#NaNoPrep: Fantastic Words and Where to Find Them

Disclaimer: This post has nothing to do with Newt Scamander or his magical beasts.

One of the biggest issues all writers have during NaNoWriMo is… yep, you guessed it, writing. Duh. If you do the math, 50,000 words divided by 30 days is approximately 1,667 words per day. That may seem feasible, but you’re going to be writing nearly 2,000 words every. single. day. for thirty whole days. It’s definitely possible, but is it easy?

Um… no. It is not easy.  What will you do when writer’s block strikes (and, unless I’m wrong, writer’s block is a part of every writing project)? What will you do when you get bogged down and the story is barely moving at all? Where are you going to find these elusive, magical words?

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Image courtesy of National Novel Writing Month.

Unfortunately, you probably will experience writer’s block at some point during NaNoWriMo. Writing prompts are a great place to start. Pinterest has literally thousands of them, and the NaNoWriMo site also has some. But everybody suggests writing prompts, and sometimes, they’re not that helpful.

Here’s a list of ideas to get you started. If you have anything to add to it, definitely let me know!

Write backstories. Last year, my novel featured twelve characters who were either main characters or main supporting characters. I still don’t have all of their backstories. NaNoWriMo is a great time to explore your characters’ histories. Write detailed, extensive scenes from the past. And even if it doesn’t end up in your final manuscript, it counts, because it’s a part of your first draft.

Go off on tangents. Do you have a random scene stuck in your head that won’t fit anywhere in the manuscript? Go ahead and write it. Do you know about the history some ancient dark lord that used to rule your fantasy land? Go ahead and explain it, even if it has nothing to do with the present moment. Do you know the names of all the plants growing by the side of the road? Go ahead and name them all.

Write up a ridiculously detailed acknowledgements page. I did this last year, because I was desperate, and ended up not counting it because it felt like cheating. It’s not cheating, because it’s a part of your first draft, but I’m such a perfectionist that it felt like it. In your acknowledgements, name all the people you can think of, even fictional characters who have inspired you. While you’re at it, write up other front matter… a table of contents, a copyright page… anything and everything you can think of.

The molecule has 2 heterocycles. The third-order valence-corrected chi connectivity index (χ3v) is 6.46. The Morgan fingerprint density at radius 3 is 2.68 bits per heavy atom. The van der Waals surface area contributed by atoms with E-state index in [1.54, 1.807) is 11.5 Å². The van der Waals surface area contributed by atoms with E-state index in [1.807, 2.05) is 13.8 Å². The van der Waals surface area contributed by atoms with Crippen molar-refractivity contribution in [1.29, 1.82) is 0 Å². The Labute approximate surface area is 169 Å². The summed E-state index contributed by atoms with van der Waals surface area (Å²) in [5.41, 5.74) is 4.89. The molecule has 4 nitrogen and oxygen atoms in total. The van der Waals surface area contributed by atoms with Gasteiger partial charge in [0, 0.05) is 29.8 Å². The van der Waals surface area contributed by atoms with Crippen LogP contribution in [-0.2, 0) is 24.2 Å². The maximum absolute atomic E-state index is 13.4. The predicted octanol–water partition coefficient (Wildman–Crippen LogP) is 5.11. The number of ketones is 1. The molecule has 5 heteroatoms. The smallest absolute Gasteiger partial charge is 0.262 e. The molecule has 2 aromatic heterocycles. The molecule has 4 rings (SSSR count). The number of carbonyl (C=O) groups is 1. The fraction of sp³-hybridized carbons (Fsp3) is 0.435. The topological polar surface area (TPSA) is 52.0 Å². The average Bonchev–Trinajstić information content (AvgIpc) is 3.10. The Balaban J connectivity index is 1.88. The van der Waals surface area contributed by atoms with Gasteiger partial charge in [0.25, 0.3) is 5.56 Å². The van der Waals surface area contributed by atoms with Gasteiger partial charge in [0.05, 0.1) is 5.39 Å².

Have a couple of scenes lingering in the back of your mind and save them for a rainy day. I found this technique immensely helpful. I am a pantser, so I don’t do much planning before I start writing. But I do plan the basics. I tend to mull over my story in my head and watch scenes as if I were watching a movie. Because of this, I ended up writing a couple of detailed scenes, without actually writing them down. It’s very reassuring to have that. If you sit down to write one day and realize the words won’t come, you’ll still have those mental scenes to whip out at a moment’s notice.

Utilize NaNoWriMo’s word sprint tool. Maybe you already do. Word sprints are the best! You set a timer and see how many words you can write before the time runs out. You can either race against yourself, or get other people involved and race against them. Last year, I actually set a personal record for how many words I could write in half an hour. It was because of a word sprint. Use them! They help!

If you know any other helpful tips, definitely let me know because I may actually add it to this post.

What are you writing for NaNoWriMo this year? Do you have a personal experience you’d like to share?

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#NaNoPrep: The Do’s and Don’ts of NaNoWriMo

I hate lists of do’s and don’t’s. In fact, I hate writing rules in general. So it seemed logical for me to type up a list of rules about what to do and what not to do during NaNoWriMo.

Actually, I had a lot of fun writing this. Every item on this list is something I’ve learned from personal experience. If you’re considering participating in NaNoWriMo this year (especially if it’s your first time), it might be just what you need.

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Image courtesy of National Novel Writing Month.

DO look at your schedule sometime before the first of November, and make sure you have enough time to get writing done. Note any holidays, etc., when you won’t have as much time on your hands. Be sure to be practical when making time to write… if your brain doesn’t begin functioning until lunchtime (like mine, ahem), then getting up early to give yourself time to write is NOT a good idea.

DON’T try to do it on your own. In other words, don’t just assign 50,000 words to yourself as a personal, private challenge. Last year I considered doing this because I was afraid to officially commit to it. Luckily, one of my friends encouraged me otherwise. Make yourself an account on the official NaNoWriMo website. It is much more motivating. Even if you don’t win, you’ll get some pretty awesome prizes.

DO spend time with your family. It’s important. And when you do, try to talk about something other than the novel you’re working on.

DON’T stay up late to write on a school night. (I have to put this here to encourage responsible behavior. Whether or not you actually take my advice is up to you.)

DO make time to spend with God. This should be #1 on the list. It should be your first priority, the most important thing on your schedule (even during the other eleven months of the year). He is your sovereign Creator, and he deserves your worship. Consider asking Him how to let whatever you’re writing glorify Him. After all, whatever you do should be done for His glory.